With a strong boost from the Carter administration, Rep. Robert W. Edgar (D-Pa.) and major environmental groups are set to ambush a costly water resources bill scheduled for House action this week.

Edgar has introduced 184 amendments aimed at cutting back the controversial bill, which would authorize scores of new water projects at a minimum cost of $4.3 billion.

An intense fight over the traditional "pork barrel" bill is expected when debate begins tomorrow. The measure would authorize new flood control, navigation, water supply, dredging and bridge repair projects in more than 100 congressional districts.

As Edgar and his allies were preparing for what he called a "David vs. Goliath" floor battle, the administration delivered 31 typewritten pages of objections to the bill to the chairman of the Public Works and Transportation Committee.

Michael Blumenfeld, assistant secretary of the Army, told Chairman Harold T. (Biz) Johnson (D-Calif.) that the committee's bill is unacceptable to the administration.

The Army Corp of Engineers and the administration, through Blumenfeld, objected to 125 projects in the bill and raised questions about 11 others.

"It should be evident from this listing, as well as from our prior testimony and statements, that many highly objectionable provisions should simply be deleted, while other provisions can be modified to be acceptable," Blumenfeld wrote.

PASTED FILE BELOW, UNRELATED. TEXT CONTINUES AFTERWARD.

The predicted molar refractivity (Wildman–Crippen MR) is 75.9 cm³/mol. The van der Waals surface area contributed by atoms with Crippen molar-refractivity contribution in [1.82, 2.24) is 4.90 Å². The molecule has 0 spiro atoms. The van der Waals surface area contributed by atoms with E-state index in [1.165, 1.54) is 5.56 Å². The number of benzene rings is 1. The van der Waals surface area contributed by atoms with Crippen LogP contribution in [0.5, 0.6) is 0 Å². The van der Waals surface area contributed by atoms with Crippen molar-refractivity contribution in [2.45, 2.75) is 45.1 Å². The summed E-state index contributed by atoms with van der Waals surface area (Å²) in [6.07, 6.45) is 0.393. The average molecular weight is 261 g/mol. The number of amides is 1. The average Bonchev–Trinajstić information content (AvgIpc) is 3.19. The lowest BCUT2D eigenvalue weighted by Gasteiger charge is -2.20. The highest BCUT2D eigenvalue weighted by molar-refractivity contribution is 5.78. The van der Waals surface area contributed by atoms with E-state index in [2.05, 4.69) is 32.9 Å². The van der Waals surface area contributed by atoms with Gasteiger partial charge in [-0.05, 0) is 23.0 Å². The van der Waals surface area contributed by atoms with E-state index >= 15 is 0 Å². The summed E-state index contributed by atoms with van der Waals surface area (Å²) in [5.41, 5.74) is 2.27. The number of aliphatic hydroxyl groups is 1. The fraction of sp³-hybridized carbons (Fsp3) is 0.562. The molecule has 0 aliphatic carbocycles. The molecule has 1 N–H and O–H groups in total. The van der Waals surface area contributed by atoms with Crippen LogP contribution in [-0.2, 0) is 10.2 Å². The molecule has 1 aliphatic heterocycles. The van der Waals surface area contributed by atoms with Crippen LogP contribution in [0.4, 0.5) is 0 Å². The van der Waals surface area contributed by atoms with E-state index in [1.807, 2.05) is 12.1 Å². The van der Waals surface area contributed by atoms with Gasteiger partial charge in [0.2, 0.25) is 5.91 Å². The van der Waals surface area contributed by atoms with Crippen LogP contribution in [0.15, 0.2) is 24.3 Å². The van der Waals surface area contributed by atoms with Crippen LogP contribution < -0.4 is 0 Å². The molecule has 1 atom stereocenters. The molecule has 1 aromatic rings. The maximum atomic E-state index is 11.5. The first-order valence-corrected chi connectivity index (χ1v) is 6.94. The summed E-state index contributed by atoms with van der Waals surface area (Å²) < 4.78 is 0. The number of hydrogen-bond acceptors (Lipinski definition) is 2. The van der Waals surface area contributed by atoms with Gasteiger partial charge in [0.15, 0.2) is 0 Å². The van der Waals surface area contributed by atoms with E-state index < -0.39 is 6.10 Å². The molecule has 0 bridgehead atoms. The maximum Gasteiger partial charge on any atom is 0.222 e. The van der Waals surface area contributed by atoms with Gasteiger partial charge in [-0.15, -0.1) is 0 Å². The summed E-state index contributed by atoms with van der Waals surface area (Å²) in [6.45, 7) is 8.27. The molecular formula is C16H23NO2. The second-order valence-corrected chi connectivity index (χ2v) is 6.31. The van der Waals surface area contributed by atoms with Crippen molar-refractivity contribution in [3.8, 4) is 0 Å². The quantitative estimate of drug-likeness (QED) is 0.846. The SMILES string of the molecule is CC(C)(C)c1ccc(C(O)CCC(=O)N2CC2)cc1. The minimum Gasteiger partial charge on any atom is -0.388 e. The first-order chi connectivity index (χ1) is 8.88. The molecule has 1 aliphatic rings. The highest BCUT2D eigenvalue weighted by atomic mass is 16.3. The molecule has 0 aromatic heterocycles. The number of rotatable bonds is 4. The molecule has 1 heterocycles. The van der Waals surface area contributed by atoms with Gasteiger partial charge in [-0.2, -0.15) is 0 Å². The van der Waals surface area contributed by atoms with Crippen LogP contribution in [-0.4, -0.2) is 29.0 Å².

The administration's harsh critique centered on the inflationary impact of projects with open-ended authorizations and on authorizations of projects that have not been studied by the corps.

Edgar, meanwhile, said he will call up each of his amendments if necessary in an attempt to "refocus the debate and raise merit issues" on dozens of water projects.

Blumenfeld's letter "lets the committee know of the possibility of a presidential veto of this bill. Our job now is to convince the administration they have to hold to that position," Edgar said.

Edgar and spokesmen for the Coalition for Water Project Review, a group of 24 environmental organizations, noted the potential for a bruising floor debate.

"It is a legislative fact of life," Edgar said. "Almost every member of Congress has a project in this bill. They can't really say anything against it and there are very few advocates willing to stand up and speak out.

"I'm trying to convince members who have projects of merit in the bill to oppose the unacceptable ones so the entire measure is not vetoed."

The coalition blitzed House members over the weekend with letters urging major changes in the bill, and a new ally, the National Taxpayers' Union, joined the fray.

A spokesman, David Keating, said the National Taxpayers' Union is mounting a last-minute campaign against the bill in congressional districts and on Capitol Hill.

"We think this legislation is a fiscal disaster," he said. "We've never been impressed with the Corps of Engineers' cost studies -- so if the corps can't support many of these, you can imagine how bad they are."